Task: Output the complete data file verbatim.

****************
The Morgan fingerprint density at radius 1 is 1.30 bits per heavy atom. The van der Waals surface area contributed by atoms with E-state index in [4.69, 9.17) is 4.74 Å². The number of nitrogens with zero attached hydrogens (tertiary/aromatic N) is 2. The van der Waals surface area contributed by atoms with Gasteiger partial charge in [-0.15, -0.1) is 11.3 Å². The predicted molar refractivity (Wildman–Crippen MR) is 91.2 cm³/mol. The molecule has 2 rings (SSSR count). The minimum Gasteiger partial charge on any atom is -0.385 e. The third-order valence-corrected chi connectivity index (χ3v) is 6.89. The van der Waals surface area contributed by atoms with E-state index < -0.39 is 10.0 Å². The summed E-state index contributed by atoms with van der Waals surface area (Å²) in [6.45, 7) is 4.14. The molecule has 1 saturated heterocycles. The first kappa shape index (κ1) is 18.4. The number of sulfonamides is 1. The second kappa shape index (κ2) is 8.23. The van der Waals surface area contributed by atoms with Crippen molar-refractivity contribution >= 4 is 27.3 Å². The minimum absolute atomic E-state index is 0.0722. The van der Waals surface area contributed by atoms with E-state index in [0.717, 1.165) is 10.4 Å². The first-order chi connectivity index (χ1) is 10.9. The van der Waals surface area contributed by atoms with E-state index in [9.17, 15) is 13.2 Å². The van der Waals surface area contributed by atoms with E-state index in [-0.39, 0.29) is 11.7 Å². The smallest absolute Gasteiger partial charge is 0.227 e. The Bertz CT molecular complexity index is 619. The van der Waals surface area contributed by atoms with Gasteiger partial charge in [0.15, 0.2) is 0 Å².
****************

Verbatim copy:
The Morgan fingerprint density at radius 1 is 1.30 bits per heavy atom. The van der Waals surface area contributed by atoms with E-state index in [4.69, 9.17) is 4.74 Å². The number of nitrogens with zero attached hydrogens (tertiary/aromatic N) is 2. The van der Waals surface area contributed by atoms with Gasteiger partial charge in [-0.15, -0.1) is 11.3 Å². The predicted molar refractivity (Wildman–Crippen MR) is 91.2 cm³/mol. The molecule has 2 rings (SSSR count). The minimum Gasteiger partial charge on any atom is -0.385 e. The third-order valence-corrected chi connectivity index (χ3v) is 6.89. The van der Waals surface area contributed by atoms with E-state index < -0.39 is 10.0 Å². The summed E-state index contributed by atoms with van der Waals surface area (Å²) in [6.45, 7) is 4.14. The molecule has 1 saturated heterocycles. The first kappa shape index (κ1) is 18.4. The number of sulfonamides is 1. The second kappa shape index (κ2) is 8.23. The van der Waals surface area contributed by atoms with Crippen molar-refractivity contribution >= 4 is 27.3 Å². The minimum absolute atomic E-state index is 0.0722. The van der Waals surface area contributed by atoms with E-state index in [0.717, 1.165) is 10.4 Å². The first-order chi connectivity index (χ1) is 10.9. The van der Waals surface area contributed by atoms with E-state index in [9.17, 15) is 13.2 Å². The van der Waals surface area contributed by atoms with E-state index in [-0.39, 0.29) is 11.7 Å². The smallest absolute Gasteiger partial charge is 0.227 e. The Bertz CT molecular complexity index is 619. The van der Waals surface area contributed by atoms with Gasteiger partial charge in [0.15, 0.2) is 0 Å².